Coastal Wildlife Club members remove marine debris before sea turtle nesting season begins

More than 50 pounds of derelict fishing line removed

Members of the Coastal Wildlife Club display items they found during their March marine cleanup initiative. Image courtesy Coastal Wildlife Club

The Coastal Wildlife Club Inc. (CWC) organized a Florida Fish and Wildlife Conservation Commission-permitted crab trap and marine debris cleanup on March 14, partnering with divers from Suncoast Reefers, Sarasota Bay Watch, Sarasota Sea Grant, and Sarasota County’s University of Florida/Institute of Food and Agricultural Sciences (UF/IFAS) Extension office, the nonprofit has announced.

Charlotte County also offered assistance, a news release notes.

Sarasota County staff provided a vessel and crew to support the divers, and CWC volunteers in kayaks provided additional assistance, the release says.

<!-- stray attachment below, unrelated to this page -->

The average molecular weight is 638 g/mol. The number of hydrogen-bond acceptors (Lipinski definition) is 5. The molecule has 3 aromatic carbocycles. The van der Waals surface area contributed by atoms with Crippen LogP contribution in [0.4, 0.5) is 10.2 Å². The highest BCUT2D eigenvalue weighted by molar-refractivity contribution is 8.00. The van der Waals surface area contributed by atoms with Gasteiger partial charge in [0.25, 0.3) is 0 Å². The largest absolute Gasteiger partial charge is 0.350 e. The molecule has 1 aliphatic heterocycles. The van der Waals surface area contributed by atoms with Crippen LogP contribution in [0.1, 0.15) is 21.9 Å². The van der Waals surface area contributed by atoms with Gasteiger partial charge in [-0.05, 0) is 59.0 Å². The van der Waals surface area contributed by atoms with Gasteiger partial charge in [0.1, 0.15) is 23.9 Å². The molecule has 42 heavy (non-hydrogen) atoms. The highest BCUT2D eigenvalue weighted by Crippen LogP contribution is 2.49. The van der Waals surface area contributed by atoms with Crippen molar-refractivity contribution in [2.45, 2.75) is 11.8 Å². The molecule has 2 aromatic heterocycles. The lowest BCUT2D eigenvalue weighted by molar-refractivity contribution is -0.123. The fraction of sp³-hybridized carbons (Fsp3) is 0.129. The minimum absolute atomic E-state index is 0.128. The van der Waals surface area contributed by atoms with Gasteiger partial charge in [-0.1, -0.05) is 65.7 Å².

Divers removed more than 50 pounds of line and two stone crab traps from nearshore waters of the Gulf of Mexico, the release adds. “Other traps were too deeply embedded in the sand to be removed at [the] time,” the release points out.

“Derelict traps and derelict fishing gear are threats to all marine animals,” the release explains. “In the water, derelict line is an entanglement risk for sea turtles and manatees. Washed ashore, traps and line are potential obstructions for nesting sea turtles,” the release points out.

“The team was happy to improve habitat for marine life and, in particular, for the sea turtles that will be returning to our nesting beaches very soon,” the release says.

CWC is an entirely volunteer, nonprofit organization dedicated to increasing public awareness about coastal areas and, especially, the wildlife species that depend upon beach and dune habitats in Southwest Florida, the release explains.

“Our primary and most visible project is monitoring beaches for sea turtle activity in Charlotte and Sarasota counties on Manasota Key, where sea turtles nest in greater numbers than anywhere else on the Gulf coast, and on a small section of Knight Island south of Stump Pass,” the release adds.